Illustration of Caviar/Roe

Caviar/Roe

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Seafood Variety

Harvest Method

Regions

Ocean Wise Recommended

Ocean Wise

Variety

Shortnose sturgeon

Acipenser brevirostrum

Method

Farmed

Recirculating aquaculture system (RAS)

Location

Canada, New Brunswick

Overall Rating

6.7 / 10

Summary

Recirculating aquaculture systems (RAS) are similar for various farmed species. This recommendation applies to all species grown in RAS except for those where a separate species-specific RAS recommendation is available. Closed containment has recently emerged in the farming industry as an alternative to net pens in order to reduce the environmental impacts of an aquaculture system that is open to the environment.
Source of stock is domesticated broodstock for the vast majority of RAS farms. Therefore wild populations are not depleted to source the aquaculture operations. Impacts of feed use vary amongst RAS farms and the species being cultured.
The contained nature of RAS allows for close control and prevention of potential disease or parasite outbreaks. Risk of pathogens and their transfer to wild populations is low. Predator and wildlife mortalities are virtually eliminated when RAS systems are located indoors, and risk of escapes is low as the systems are not in direct contact with natural water bodies.
About 90-99% of water is typically recirculated after filtration and waste treatment. As such, little to no effluent is discharged to the environment and there is the opportunity to treat waste before discharge. The closed design of RAS and the application of biosecurity protocols reduce the risk of disease and parasites, and consequently require low use of chemicals. When chemicals are used, they cannot flow into the environment directly, and have the opportunity to be treated and sterilized before discharge. RAS farms are typically not built in sensitive habitats, and the closed system of the farms minimizes ecosystem impacts.

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Ocean Wise Recommended

Ocean Wise

Variety

Sea urchin roe, red sea urchin roe , uni

Strongylocentrotus droebachiensis, S. franciscanus

Method

Wild

Diver

Location

Canada

Overall Rating

N/A / 5

Summary

Sea Urchins are fished in coastal North America, primarily for their eggs or sperm, called ‘roe.’ Japan exports more than 80% of the world’s sea urchin roe. In the Pacific Ocean, sea urchins can be found from California to Alaska in the intertidal and subtidal zones. BC’s sea urchin fishery is concentrated primarily in Queen Charlotte Strait and the Gulf Islands.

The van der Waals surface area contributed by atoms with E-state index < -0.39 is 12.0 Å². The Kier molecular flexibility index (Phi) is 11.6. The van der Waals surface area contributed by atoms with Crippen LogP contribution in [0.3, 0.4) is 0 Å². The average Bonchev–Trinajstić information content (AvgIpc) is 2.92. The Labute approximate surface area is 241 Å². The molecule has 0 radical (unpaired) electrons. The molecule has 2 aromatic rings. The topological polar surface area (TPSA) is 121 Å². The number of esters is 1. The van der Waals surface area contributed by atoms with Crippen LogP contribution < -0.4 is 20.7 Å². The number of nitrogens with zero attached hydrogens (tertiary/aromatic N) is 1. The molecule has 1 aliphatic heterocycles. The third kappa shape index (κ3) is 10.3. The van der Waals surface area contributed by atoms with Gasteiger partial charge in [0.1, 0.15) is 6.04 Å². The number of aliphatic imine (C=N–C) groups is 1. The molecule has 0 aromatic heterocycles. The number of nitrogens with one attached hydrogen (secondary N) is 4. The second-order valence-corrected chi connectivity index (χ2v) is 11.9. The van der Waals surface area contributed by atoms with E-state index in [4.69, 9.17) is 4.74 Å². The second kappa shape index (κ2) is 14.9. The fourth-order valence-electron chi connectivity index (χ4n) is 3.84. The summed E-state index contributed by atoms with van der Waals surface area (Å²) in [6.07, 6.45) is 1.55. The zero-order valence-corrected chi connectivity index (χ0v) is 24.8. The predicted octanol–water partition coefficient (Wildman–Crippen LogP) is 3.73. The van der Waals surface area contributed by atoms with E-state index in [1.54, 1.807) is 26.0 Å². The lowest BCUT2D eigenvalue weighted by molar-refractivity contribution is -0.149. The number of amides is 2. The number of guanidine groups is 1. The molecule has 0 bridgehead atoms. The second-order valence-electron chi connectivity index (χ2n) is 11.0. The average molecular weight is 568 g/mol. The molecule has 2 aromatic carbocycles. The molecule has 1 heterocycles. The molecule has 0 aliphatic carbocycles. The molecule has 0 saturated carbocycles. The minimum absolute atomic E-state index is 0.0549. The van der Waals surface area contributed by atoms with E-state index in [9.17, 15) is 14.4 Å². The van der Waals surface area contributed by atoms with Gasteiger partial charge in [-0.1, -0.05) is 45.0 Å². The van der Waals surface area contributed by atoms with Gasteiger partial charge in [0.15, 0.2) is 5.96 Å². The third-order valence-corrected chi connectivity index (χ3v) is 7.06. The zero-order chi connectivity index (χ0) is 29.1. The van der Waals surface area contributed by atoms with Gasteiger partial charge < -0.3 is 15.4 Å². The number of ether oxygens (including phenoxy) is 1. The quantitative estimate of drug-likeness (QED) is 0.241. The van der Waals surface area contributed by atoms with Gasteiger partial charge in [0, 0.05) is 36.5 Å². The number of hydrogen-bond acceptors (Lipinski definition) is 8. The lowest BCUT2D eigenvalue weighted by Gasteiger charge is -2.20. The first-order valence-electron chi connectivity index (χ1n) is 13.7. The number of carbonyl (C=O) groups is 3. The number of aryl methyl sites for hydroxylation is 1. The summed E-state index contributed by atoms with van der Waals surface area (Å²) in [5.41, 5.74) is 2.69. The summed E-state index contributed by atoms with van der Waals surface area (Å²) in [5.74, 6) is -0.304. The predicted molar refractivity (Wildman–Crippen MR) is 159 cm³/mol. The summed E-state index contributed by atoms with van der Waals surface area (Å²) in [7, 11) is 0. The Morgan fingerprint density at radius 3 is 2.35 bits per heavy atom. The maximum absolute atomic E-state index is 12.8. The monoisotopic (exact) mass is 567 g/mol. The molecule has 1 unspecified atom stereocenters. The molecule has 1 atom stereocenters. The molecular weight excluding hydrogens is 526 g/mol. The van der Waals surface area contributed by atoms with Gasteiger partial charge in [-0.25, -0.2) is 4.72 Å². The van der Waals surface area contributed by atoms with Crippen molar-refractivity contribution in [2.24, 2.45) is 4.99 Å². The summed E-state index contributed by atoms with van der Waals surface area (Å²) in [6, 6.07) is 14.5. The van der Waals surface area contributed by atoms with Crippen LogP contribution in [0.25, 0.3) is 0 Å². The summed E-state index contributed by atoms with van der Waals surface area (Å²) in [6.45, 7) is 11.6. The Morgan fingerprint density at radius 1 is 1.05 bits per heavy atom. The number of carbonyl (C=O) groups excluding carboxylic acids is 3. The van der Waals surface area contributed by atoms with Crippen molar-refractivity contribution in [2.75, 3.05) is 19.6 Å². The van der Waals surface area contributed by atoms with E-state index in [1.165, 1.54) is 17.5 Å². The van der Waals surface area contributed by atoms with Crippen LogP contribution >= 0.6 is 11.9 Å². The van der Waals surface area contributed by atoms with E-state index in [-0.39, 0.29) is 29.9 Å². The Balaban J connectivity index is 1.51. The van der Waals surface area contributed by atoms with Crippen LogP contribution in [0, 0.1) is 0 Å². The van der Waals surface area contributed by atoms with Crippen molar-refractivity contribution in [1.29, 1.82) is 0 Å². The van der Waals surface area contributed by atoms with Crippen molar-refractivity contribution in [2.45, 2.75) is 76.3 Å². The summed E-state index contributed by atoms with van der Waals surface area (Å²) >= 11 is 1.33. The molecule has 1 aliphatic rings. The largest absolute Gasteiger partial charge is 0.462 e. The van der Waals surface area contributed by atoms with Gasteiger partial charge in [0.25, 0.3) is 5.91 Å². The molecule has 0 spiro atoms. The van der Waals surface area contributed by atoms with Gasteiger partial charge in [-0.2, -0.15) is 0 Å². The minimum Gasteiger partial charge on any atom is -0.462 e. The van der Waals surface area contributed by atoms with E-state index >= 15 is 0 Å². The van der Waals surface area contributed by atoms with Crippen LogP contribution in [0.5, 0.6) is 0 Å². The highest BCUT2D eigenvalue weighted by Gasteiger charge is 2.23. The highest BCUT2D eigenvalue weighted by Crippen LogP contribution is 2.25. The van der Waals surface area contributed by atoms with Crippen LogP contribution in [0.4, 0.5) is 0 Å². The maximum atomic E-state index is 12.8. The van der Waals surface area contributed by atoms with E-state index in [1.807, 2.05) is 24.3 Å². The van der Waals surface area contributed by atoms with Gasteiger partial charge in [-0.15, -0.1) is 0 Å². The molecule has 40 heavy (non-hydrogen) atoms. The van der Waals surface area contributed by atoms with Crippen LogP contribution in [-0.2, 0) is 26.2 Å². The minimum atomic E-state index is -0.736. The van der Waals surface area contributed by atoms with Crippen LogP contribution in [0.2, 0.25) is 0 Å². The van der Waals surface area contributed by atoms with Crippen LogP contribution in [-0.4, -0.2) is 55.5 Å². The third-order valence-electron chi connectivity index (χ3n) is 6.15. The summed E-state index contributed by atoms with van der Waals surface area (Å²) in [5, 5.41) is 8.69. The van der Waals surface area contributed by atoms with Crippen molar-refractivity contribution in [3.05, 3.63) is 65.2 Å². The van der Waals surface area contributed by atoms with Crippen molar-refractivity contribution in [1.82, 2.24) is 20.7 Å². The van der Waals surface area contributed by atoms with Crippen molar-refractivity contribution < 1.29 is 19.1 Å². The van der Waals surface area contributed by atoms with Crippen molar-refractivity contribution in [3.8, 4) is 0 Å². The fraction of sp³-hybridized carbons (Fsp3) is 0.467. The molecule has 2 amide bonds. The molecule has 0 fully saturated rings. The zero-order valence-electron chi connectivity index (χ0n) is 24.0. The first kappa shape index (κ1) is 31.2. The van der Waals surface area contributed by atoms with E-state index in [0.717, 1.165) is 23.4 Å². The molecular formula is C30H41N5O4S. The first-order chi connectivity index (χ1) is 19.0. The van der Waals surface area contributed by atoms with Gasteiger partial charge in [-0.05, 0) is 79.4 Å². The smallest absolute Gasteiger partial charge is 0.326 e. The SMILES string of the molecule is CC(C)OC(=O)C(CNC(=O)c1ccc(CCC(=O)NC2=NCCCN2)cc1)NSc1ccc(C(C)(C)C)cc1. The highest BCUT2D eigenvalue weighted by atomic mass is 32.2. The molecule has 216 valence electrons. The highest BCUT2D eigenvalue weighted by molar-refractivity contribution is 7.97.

Red sea urchins are long-living, up to 100 years old. This species reaches sexual maturity after 5 years, and harvestable size (3.5 inches) after six to eight years. Populations are known to fluctuate with oceanographic processes such as El Nino events. Green sea urchins have highly variable growth rates depending on the availability of their primary food source, kelp. This species is shorter lived, at around 25 years. Both species have a high reproductive potential as they release several million eggs in a single spawning event. Both red and green sea urchins are relatively resilient to fishing pressures.

The red and green urchin fisheries in BC are managed by the Department of Fisheries and Oceans with a precautionary approach that has been successful in maintaining stock numbers. Quotas, limited entries, area closures, and minimum harvest sizes have been established, and change annually with sea urchin abundance and sea otter population numbers. DFO is working towards establishing an ecosystem-based management regime. The management plan is known to be well-enforced and can be deemed as highly effective.

Dive-fisheries have high selectivity; bycatch of other species is very low in this fishery. Sea urchins are an important species in the kelp forest ecosystem. Their removal reduces herbivore pressure on kelps, causing a phase shift and allowing the establishment of kelp-dominated ecosystems.

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Ocean Wise Recommended

Ocean Wise

Variety

White sturgeon

Acipenser transmontanus

Method

Farmed

Recirculating aquaculture system (RAS)

Location

Overall Rating

7 / 10

Summary

White sturgeon is currently farmed by only one operation, in British Columbia, Target Marine Hatcheries, located in Sechelt. The farm has been raising white sturgeon since 2000 and in 2012, it is estimated that they produced about 17 tonnes of sturgeon meat and 500kg of sturgeon roe.

White sturgeon have life history characteristics that make them vulnerable to fishing pressure such as their long lifespan and slow time to maturity. They are currently an endangered species and have long been targeted due to demand for their meat and caviar. In response to the declining stocks and increasing demand, aquaculture has been an important source of sturgeon. The aquaculture of white sturgeon relieves pressure on wild stocks to satisfy consumer demand.

White sturgeon are grown at a net protein loss, as more protein in the form of fishmeal or fish oil sourced from hake and herring must be fed in order to obtain a comparatively smaller amount of edible sturgeon. However, many other aspects of the aquaculture of sturgeon have minimal impacts on other species. Since the white sturgeon are reared indoors, there is little risk of predator mortality. Risk of escape and spread of disease is extremely low, since the fish are farmed on land, and are not connected to other water bodies. There is also no stress imposed on wild stocks, as fish are sourced from domesticated and farmed broodstock.

There are minimal habitat and ecosystem impacts since the farms are not located on particularly sensitive habitat, chemicals have not been used to date, 90% of the water is recirculated, and waste water is appropriately treated and disposed of.

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Ocean Wise Recommended

Ocean Wise

Variety

Capelin roe, smelt roe, massago